Revamping the poultry sector will the policies ever work?
In spite of the numerous projects and policies initiated by successive governments to revamp and scale up the performance of Ghana’s poultry industry, the sector continues to underperform, with industry players fearing that the sector could collapse in future.
Over the past decade, the government has initiated at least five separate strategic policies and programmes targeted at building the capacities of local poultry farms to meet the country’s increasing demand for poultry products.
They include the Cockerel Project (2009), SADA Guinea Fowl Production Project (2013), Broiler Revitalisation Project (2015), CSIR-ARI ARIBRO Project (2015) and the Livestock Policy and Strategy Document (2016).
The Broiler Revitalisation Programme, for instance, was introduced with the intention of reducing poultry imports by 40 per cent.
However, the plan flopped. According to the poultry farmers, it was bedevilled with low sales as local producers had to contend with cheap imports.
For example, while a kilogramme of imported poultry was around GH¢7-10, consumers had to pay at least GH¢50, depending on the size, for local poultry.
The Livestock Development Policy and Strategy document, which spans a period of 10 years (from 2016 to 2025), also shares in the agenda of reducing livestock imports drastically by empowering local producers to become competitive.
Three years into the programme, it appears the poultry sector has not benefitted from the initiative, with the Ghana National Association of Poultry Farmers (GNAPF) bemoaning that local producers accounted for only five per cent of the about 300,000 tonnes of chicken consumed annually.
Demand for broiler meat in Ghana is ever increasing. Meanwhile, domestic supply remains mostly stagnant, allowing imports to fill the gap.
Ghana’s frozen chicken imports jumped from 13,000 tonnes in 2000 to over 155,000 tonnes in 2011, costing $169 million, according to the United States Department of Agriculture (USDA).
In its 2017 report titled: “Ghana Poultry Report Annual”, the USDA (Foreign Agricultural Service) forecasted Ghana’s importation of frozen chicken to reach 158,000 tonnes, an increase of 10 per cent from 144,000 tonnes in 2016.
The projection, it explained, was informed by the “increasing demand for less expensive frozen poultry and the deficit created by the low domestic poultry (broiler) meat production”.
In the 2019 budget presentation, the Finance Minister, Mr Ken Ofori-Atta, revealed that the country spent $374 million to import poultry meat every year.
For close to two decades, the local industry has been plagued with excessive importation of frozen chicken, high cost of poultry feed, absence of credit schemes, lack of processing facilities among other challenges.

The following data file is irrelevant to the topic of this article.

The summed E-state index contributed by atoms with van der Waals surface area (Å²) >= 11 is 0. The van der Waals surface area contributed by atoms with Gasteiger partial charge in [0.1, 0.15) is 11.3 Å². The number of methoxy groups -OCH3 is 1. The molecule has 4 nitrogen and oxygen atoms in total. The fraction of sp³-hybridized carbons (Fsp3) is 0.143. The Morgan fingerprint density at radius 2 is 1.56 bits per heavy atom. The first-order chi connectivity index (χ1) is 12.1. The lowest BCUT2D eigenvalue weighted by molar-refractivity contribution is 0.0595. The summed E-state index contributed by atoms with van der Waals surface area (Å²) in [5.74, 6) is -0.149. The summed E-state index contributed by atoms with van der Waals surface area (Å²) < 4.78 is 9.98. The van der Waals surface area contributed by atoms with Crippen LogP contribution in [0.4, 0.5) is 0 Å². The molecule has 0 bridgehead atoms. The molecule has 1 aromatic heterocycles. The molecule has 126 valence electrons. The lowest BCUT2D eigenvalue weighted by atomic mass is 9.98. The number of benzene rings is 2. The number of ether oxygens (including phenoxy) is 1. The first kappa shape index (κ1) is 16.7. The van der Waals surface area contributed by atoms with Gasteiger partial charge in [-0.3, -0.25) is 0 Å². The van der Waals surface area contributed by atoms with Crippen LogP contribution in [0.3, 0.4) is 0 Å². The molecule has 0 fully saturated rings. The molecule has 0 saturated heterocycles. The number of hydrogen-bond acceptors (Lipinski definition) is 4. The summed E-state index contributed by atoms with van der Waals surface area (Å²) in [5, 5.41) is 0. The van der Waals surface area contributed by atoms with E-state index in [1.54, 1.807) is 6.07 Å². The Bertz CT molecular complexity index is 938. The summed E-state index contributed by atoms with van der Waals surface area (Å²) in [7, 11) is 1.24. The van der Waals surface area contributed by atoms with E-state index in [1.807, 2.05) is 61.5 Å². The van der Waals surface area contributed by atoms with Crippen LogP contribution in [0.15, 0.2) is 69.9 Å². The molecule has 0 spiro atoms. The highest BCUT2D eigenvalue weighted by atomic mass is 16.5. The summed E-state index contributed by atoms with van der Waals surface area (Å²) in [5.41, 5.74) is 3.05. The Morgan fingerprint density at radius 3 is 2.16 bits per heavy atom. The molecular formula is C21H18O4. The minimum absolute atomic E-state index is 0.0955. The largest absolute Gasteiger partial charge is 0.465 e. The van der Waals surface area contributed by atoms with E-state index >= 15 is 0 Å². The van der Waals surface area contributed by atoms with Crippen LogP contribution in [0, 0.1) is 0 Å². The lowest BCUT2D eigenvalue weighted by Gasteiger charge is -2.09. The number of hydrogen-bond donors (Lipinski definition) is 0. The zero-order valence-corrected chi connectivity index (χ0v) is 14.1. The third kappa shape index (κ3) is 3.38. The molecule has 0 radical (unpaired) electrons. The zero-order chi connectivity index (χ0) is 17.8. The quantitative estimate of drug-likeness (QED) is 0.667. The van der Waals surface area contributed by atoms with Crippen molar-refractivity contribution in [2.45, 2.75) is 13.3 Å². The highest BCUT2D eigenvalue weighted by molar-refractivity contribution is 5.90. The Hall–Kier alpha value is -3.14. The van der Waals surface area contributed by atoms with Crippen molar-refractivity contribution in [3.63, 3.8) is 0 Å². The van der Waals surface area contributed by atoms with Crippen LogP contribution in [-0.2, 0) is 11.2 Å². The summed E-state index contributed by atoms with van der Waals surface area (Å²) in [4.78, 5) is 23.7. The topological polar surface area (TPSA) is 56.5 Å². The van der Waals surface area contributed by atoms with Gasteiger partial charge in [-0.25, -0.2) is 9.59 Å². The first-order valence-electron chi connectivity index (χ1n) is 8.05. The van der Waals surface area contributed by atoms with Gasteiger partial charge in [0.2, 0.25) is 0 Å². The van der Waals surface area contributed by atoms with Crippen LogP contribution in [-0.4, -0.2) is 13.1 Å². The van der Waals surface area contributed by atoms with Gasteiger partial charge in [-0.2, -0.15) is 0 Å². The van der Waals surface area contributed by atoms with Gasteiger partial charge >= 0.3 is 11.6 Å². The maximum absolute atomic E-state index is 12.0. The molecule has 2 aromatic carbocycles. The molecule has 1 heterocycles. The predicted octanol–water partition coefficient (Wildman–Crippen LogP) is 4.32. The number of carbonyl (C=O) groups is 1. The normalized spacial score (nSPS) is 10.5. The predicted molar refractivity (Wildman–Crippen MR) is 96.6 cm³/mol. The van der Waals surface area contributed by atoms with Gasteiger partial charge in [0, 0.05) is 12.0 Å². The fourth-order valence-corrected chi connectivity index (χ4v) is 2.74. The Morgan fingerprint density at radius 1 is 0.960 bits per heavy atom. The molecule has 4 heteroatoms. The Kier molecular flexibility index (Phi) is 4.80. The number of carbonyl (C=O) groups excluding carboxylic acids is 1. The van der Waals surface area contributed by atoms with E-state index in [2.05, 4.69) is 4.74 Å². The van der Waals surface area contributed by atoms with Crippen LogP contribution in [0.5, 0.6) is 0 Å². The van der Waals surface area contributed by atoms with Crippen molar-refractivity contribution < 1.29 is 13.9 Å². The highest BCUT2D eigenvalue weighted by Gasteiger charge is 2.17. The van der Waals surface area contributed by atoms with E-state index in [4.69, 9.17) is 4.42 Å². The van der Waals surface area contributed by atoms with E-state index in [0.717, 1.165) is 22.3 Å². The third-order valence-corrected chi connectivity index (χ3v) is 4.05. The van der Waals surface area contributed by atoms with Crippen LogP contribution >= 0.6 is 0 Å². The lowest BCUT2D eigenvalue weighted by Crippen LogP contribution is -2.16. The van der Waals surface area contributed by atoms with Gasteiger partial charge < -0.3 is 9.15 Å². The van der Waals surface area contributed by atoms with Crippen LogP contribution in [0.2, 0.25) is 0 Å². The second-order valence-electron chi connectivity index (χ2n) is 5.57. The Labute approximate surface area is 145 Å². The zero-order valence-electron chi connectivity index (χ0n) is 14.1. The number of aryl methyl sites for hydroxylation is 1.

Today, many giants in the industry such as Afariwa and Darko Farms, which combined with many others to supply to meet local demand and for exports decades ago, have all collapsed, leaving a few in operation.
Even those that were owned by the State, including Pomadze Poultry Farm, which was the largest in West Africa in the 1980s, have all collapsed, bringing in its wake more unemployment figures.
According to the GNAPF, the poultry industry, when offered the right support, could offer direct employment to over 500,000 people and contribute to achieving the “Ghana Beyond Aid” agenda.
In an interview, the Vice-Chairman of the GNAPF, Mr Napoleon Agyeman Oduro, stated that many of its members had lost their investments due to poor sales and high cost of production, making it difficult for them to expand to meet the country’s demand.
“If one could turn poultry coups into a hotel overnight, I think a lot of poultry farmers in Ghana today would have converted years ago.
Because we have already invested in it, we are hanging on to see if there will be a change,” he stated.
It is not all doom and gloom for the poultry sector as opportunities still exist to bring the sector back to life.
With the government intending to initiate another programme dubbed: “Rearing for food and Jobs”, it is imperative that all stakeholders are roundly engaged to ensure a successful implementation.
Beyond the policy level, the industry players should assume responsibility and explore partnership opportunities to safeguard their investments.
Until we make a deliberate effort to build the capacities of the local farmers to increase their production at a cheaper cost, the issue of excess importation will be difficult to resolve.